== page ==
Monsanto & DuPont Announce Next-Gen Licensing Agreement
Under the licensing agreement, DuPont will make a series of upfront and variable based royalty payments for the rights to offer RR2Y soybeans and RR2Xtend in its products. DuPont will make four annual fixed royalty payments from ‘14-'17 totaling $802MM for trait technology, associated data, and soybean lines to support commercial introduction. In ‘18, DuPont will begin paying royalties on a per unit basis for RR2Y and RR2Xtend for the life of the agreement for continued technology access, subject to minimum payments thru ‘23 totaling $950MM. We believe this agreement mitigates uncertainty for DuPont around the patent expiry of RR1 in ‘14 and will allow DuPont to offer a strong product suite to its customer base well into the future. The added flexibility to combine RR2Y traits with other traits/genetics is critical for DuPont to compete and maintain its position as the #2 player in global seeds and traits. Additionally, Monsanto has dismissed its RR1 soybean patent lawsuit against DuPont, including the August ‘12 jury damage award of $1B, and DuPont has dismissed its antitrust case against Monsanto. For Monsanto, the agreement is a clear positive as it validates the RR2Y and RR2Xtend platforms. Additionally, the agreement appears $0.35-$0.40 accretive for Monsanto upon full adoption of the next-gen traits by DuPont (in 4 yrs) based on royalties of $10-plus/bag on RR2Y/RR2Xtend (vs ~$1/acre on RR1) on 28MM acres (35% DuPont market share on 80MM US soybean acres). We note that payments in ‘14 will offset the $0.20-$0.25 lost as RR1 comes off patent in Brazil in ‘13.
Eoin Treacy's view Prior to the credit crisis, there was
a high degree of commonality across the agriculture sector but since then performance
has been dependent on the individual merits of various companies. Some of the
reasons for this include the tightening of lending conditions imposed on farmers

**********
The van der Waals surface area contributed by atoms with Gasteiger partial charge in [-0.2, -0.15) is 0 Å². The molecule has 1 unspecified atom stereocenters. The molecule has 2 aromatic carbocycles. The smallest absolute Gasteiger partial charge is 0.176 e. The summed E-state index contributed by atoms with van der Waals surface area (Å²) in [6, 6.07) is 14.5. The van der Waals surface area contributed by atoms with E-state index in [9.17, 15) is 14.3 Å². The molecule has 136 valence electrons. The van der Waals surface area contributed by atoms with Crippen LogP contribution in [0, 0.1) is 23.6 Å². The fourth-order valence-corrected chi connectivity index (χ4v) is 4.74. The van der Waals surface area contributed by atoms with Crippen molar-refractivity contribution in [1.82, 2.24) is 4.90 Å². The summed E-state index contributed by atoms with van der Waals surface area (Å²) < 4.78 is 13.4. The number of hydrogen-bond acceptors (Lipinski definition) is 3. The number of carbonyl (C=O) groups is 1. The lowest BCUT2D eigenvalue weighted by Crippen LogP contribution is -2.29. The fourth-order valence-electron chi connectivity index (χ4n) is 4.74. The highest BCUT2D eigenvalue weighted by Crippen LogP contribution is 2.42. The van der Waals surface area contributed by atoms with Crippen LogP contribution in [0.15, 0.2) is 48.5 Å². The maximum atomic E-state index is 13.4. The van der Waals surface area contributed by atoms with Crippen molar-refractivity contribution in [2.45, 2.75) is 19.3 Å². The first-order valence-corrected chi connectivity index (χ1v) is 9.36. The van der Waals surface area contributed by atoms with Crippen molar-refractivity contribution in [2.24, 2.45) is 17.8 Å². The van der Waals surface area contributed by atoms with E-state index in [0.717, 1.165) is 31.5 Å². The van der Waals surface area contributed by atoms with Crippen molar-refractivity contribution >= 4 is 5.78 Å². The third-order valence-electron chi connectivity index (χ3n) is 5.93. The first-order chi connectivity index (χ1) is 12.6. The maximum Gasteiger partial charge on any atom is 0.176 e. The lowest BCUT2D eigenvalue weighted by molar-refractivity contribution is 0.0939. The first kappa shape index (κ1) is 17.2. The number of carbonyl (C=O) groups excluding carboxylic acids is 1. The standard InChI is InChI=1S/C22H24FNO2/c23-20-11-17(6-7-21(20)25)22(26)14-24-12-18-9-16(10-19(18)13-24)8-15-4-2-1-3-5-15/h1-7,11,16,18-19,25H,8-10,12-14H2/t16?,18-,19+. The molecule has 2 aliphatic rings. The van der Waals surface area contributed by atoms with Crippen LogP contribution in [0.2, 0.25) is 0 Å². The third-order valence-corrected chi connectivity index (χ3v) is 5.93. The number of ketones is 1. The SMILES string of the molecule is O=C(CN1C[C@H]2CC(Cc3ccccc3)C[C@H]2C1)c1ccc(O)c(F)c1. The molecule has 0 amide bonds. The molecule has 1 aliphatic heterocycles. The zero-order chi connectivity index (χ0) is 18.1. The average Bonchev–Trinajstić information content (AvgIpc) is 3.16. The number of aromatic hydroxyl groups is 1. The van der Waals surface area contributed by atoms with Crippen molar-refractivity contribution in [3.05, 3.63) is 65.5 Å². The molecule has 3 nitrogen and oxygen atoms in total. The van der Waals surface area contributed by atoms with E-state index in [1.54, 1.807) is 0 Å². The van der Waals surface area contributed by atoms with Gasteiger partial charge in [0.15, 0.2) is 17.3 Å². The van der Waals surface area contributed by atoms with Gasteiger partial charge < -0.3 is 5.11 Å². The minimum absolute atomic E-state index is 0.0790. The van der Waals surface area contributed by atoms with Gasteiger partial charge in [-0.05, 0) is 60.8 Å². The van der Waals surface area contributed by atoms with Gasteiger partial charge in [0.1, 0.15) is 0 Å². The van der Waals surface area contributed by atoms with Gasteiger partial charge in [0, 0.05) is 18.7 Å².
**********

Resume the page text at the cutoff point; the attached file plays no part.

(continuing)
following the credit crisis as well as the negative effect on farm incomes of
the drought in much of the USA's Mid-West.
Despite these headwinds, the global population continues to expand and more importantly the ability of an increasing number of people to afford a higher calorie intake suggests food demand is likely to remain on an upward trajectory. The fact that two of the most influential companies in the seed and pesticides sector have set aside their differences can be considered a net positive for both shares.
The USA accounts for 55% of Monsanto's (DY1.43%) revenue while Latin America represents its second largest market with 22.5%. The share has held a progression of higher major reaction lows since at least 2011 and has been ranging mostly above $100 since January; in a relatively gradual process of mean reversion. It rallied impressively this week to test the upper side and a sustained move below the MA, currently near $93.50, would be required to question medium-term potential for additional upside.
DuPont de Nemours (3.51%) rebounded particularly impressively following the credit crisis to retest the $50 area which has offered resistance on a number of occasions since 2000. The share has been ranging in a volatile manner and with an overall downward bias since 2011 and will need to sustain a move above $52.50 to break the progression of lower rally highs and indicate a return to medium-term demand dominance. The US accounted for 38% of DuPont's revenue while Europe and Asia Pacific represented 23% each in 2012.